Could increasing competition from AT&T’s Warner Media and Disney bring some unpopular changes to the video-streaming service sector? And, if so, could those changes result in an increase in viewers turning to pirated “services”?
Yes, it’s a seemingly dramatic leap in logic, but consider the possible consequences if subscription streaming services ramp up advertising with all that subscriber data. After all, new entrants expect some profit that market-leader Netflix has foregone with its high market capitalization and huge debt load (more than $8 billion).
Newly minted vMVPDs have been selling their services at a loss to gain subscribers. Now they’re looking to increase subscriber fees and adopt more aggressive advertising practices. Signals from players like AT&T’s Warner Media and Hulu show more advertising is around the corner. Netflix has increased fees and is also experimenting with ads.
And why would such developments result in increased “subscriptions” to pirate services? The illicit services already provide abundant on-demand programming, convenient access, low cost and no ads all wrapped up in something that mimics legitimate streaming services. Consumers do risk being caught in the middle of an illicit-service take down, which usually happens just as their team is about to score or win a championship.
More viewers might be open to taking that risk if legitimate services add in a dash of annoyance with more advertising, sponsored previews and other revenue-generating actions. Early efforts will likely be palatable to most viewers as service providers will introduce changes carefully. And it is true that advertising creep has a long history of acceptance. After all, more radio spots per hour, longer and more frequent television commercials, movie-theater advertising, and other promotional efforts have, over time, been tolerated.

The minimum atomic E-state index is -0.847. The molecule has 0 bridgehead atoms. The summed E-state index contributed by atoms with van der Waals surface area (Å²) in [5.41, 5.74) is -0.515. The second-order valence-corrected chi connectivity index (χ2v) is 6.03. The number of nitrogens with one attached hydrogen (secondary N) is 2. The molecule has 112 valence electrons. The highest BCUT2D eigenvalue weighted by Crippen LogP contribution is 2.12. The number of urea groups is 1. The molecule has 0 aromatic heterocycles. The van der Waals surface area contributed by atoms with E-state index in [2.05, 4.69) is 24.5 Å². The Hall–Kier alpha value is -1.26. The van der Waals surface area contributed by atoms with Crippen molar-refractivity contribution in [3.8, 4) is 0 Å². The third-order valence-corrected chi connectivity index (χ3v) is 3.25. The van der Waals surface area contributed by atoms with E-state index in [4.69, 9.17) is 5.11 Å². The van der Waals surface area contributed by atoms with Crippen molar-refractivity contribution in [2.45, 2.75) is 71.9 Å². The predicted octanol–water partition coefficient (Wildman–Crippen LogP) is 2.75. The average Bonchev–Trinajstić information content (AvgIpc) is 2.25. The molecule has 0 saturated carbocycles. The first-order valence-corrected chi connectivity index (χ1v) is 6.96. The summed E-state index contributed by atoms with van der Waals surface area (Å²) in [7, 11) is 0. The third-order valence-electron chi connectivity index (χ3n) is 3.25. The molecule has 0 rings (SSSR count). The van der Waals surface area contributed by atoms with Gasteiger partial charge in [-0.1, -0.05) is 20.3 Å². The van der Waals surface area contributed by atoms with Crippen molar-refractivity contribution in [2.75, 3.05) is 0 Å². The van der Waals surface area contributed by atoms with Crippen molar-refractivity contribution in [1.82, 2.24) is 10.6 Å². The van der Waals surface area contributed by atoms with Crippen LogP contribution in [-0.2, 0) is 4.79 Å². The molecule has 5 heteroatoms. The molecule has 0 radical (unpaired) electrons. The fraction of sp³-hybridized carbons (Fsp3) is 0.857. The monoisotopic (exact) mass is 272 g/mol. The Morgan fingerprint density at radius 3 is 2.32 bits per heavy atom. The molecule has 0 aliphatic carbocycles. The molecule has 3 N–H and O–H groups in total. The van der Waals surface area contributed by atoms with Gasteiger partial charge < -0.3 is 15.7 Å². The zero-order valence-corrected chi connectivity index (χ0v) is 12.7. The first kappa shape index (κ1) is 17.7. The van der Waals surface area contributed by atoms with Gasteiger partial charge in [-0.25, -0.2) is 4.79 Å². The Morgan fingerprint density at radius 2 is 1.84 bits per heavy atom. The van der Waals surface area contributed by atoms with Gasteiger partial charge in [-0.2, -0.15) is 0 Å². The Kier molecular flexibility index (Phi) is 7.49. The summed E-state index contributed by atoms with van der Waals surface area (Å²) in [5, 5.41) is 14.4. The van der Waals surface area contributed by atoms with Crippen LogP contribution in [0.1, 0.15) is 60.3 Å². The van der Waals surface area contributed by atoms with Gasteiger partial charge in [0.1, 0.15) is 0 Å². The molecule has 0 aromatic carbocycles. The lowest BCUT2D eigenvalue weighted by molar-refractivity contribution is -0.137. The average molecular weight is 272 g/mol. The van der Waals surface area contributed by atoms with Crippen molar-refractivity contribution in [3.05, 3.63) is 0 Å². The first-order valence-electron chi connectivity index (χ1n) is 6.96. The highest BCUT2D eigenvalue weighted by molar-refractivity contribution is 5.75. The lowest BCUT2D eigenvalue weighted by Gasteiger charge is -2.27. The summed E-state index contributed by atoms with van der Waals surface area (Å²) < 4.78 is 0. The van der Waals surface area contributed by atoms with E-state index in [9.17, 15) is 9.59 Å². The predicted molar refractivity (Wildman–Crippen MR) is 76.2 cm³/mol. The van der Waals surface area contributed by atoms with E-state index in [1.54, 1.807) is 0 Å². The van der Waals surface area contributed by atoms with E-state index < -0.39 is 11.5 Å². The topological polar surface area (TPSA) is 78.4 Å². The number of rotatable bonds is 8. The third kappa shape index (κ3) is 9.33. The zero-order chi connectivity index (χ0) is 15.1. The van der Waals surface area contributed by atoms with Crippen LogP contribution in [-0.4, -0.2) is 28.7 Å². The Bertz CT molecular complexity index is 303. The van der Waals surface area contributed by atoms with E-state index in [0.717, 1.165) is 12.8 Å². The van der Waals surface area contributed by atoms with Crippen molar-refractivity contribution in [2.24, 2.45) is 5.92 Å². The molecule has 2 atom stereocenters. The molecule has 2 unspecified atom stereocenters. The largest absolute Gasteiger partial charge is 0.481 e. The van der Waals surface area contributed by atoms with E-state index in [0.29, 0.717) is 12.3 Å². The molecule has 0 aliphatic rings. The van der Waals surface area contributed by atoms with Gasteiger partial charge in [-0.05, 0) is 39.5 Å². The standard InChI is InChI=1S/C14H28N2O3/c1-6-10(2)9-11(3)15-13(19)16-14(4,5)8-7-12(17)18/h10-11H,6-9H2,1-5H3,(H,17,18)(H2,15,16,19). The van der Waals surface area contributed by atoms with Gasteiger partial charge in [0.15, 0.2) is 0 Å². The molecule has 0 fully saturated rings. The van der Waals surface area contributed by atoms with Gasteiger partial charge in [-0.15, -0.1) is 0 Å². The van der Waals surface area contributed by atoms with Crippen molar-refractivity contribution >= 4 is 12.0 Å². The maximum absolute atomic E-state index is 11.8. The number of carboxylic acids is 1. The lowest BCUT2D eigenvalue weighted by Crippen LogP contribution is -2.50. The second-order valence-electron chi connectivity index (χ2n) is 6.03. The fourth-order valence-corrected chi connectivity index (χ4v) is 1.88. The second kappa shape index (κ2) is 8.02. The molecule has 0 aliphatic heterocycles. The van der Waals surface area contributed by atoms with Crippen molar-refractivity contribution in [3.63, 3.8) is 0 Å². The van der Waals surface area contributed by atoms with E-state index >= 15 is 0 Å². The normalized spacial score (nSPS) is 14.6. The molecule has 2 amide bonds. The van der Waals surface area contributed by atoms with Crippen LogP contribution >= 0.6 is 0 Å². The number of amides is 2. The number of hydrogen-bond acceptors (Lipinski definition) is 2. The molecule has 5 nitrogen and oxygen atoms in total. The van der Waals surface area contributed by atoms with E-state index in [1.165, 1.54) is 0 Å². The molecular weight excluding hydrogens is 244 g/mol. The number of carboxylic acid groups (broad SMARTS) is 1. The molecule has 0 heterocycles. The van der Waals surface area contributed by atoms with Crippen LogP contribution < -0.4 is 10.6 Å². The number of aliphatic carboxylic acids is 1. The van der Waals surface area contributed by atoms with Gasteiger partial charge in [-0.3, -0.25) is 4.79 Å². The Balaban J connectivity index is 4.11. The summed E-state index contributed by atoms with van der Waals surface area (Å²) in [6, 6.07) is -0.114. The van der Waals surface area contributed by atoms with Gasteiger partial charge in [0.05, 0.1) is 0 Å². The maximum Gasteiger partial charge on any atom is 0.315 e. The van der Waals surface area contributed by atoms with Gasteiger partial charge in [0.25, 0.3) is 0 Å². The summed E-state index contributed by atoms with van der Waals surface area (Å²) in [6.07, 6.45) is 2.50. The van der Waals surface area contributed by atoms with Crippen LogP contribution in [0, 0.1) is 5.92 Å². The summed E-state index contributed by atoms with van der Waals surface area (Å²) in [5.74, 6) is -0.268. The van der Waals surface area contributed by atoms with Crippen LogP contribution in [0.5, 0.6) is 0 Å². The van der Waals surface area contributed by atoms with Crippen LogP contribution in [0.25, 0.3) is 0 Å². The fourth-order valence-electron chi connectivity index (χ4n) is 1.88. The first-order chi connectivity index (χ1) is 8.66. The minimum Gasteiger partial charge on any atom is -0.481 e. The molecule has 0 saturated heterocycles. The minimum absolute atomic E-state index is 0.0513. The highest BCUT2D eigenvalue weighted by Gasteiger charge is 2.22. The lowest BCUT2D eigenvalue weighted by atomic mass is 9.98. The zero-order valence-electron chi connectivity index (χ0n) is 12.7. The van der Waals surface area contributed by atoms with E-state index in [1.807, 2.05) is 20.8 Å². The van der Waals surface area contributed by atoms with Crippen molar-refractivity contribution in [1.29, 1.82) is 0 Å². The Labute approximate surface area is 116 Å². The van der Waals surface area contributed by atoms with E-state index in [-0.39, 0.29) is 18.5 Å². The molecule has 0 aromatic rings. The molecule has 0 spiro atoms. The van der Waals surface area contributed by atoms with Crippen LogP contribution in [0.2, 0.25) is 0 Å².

But consider how, in the past, illegal service acquisition was difficult, and, in some cases, dangerous (climbing a pole to tap into a cable TV signal). On top of that the services delivered poor quality. Therefore, most people accepted the annoyance of advertising creep rather than go to the trouble of finding a work around. But then came the DVR and viewers got used to fast-forwarding through those promotional messages. And then came popularly priced streaming services without the advertising.
So, yes, some things have changed. And, as DTC analyst Greg Scoblete points out, the now fractured distribution market has made it difficult to get all desired content from a centralised place. This can be an opening for one-stop shop illicit service providers. Unlike the past, the consumer barrier isn’t all that high now if the people don’t mind consuming illegally obtained copy righted material. (Napster anyone?)
The implication is that consumers now have a more acceptable black market option. After all, some have embraced the new streaming options because lower prices and the on-demand convenience.
A sprinkle of advertising and promotional messages won’t likely put streaming subscribers in full retreat to the black market, but if the experience hints of the general web experience (without ad blocking software or browser optimization), look for a revolt.
Streaming-service providers are still playing with business models and pricing structure. The near future will bring higher subscription costs, possibly thinner content menus, and new revenue-generating actions. Will viewers rebel? Stay tuned.